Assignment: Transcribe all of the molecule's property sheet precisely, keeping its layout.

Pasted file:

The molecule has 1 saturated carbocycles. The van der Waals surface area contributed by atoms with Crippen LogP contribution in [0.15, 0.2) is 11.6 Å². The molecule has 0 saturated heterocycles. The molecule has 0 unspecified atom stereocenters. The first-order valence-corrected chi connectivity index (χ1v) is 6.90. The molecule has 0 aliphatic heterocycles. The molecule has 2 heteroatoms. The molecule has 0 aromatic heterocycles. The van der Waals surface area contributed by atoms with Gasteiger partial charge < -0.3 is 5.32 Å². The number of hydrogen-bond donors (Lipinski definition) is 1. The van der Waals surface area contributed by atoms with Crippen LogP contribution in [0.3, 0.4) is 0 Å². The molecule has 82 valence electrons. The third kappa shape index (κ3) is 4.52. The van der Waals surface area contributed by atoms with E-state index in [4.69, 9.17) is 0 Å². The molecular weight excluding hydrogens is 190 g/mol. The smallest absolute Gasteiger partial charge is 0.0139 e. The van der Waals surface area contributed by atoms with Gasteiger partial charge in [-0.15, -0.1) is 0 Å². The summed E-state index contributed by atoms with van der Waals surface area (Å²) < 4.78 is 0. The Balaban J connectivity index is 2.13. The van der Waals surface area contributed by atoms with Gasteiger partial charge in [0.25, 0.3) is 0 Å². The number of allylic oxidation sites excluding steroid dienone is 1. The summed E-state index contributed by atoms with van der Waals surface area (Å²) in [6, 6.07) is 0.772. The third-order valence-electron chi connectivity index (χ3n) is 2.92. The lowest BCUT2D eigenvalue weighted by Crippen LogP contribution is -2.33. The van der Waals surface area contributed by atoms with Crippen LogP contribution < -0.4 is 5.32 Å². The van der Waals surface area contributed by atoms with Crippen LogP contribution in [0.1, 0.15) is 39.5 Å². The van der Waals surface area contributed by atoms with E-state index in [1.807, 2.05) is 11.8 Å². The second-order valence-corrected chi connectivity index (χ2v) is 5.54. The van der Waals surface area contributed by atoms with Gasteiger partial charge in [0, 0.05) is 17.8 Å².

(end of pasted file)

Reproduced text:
The molecule has 1 saturated carbocycles. The van der Waals surface area contributed by atoms with Crippen LogP contribution in [0.15, 0.2) is 11.6 Å². The molecule has 0 saturated heterocycles. The molecule has 0 unspecified atom stereocenters. The first-order valence-corrected chi connectivity index (χ1v) is 6.90. The molecule has 0 aliphatic heterocycles. The molecule has 2 heteroatoms. The molecule has 0 aromatic heterocycles. The van der Waals surface area contributed by atoms with Gasteiger partial charge < -0.3 is 5.32 Å². The number of hydrogen-bond donors (Lipinski definition) is 1. The van der Waals surface area contributed by atoms with Crippen LogP contribution in [0.3, 0.4) is 0 Å². The molecule has 82 valence electrons. The third kappa shape index (κ3) is 4.52. The van der Waals surface area contributed by atoms with E-state index in [4.69, 9.17) is 0 Å². The molecular weight excluding hydrogens is 190 g/mol. The smallest absolute Gasteiger partial charge is 0.0139 e. The van der Waals surface area contributed by atoms with Gasteiger partial charge in [-0.15, -0.1) is 0 Å². The summed E-state index contributed by atoms with van der Waals surface area (Å²) < 4.78 is 0. The Balaban J connectivity index is 2.13. The van der Waals surface area contributed by atoms with Gasteiger partial charge in [0.25, 0.3) is 0 Å². The number of allylic oxidation sites excluding steroid dienone is 1. The summed E-state index contributed by atoms with van der Waals surface area (Å²) in [6, 6.07) is 0.772. The third-order valence-electron chi connectivity index (χ3n) is 2.92. The lowest BCUT2D eigenvalue weighted by Crippen LogP contribution is -2.33. The van der Waals surface area contributed by atoms with Crippen LogP contribution < -0.4 is 5.32 Å². The van der Waals surface area contributed by atoms with Crippen LogP contribution in [0.1, 0.15) is 39.5 Å². The van der Waals surface area contributed by atoms with E-state index in [1.807, 2.05) is 11.8 Å². The second-order valence-corrected chi connectivity index (χ2v) is 5.54. The van der Waals surface area contributed by atoms with Gasteiger partial charge in [0, 0.05) is 17.8 Å².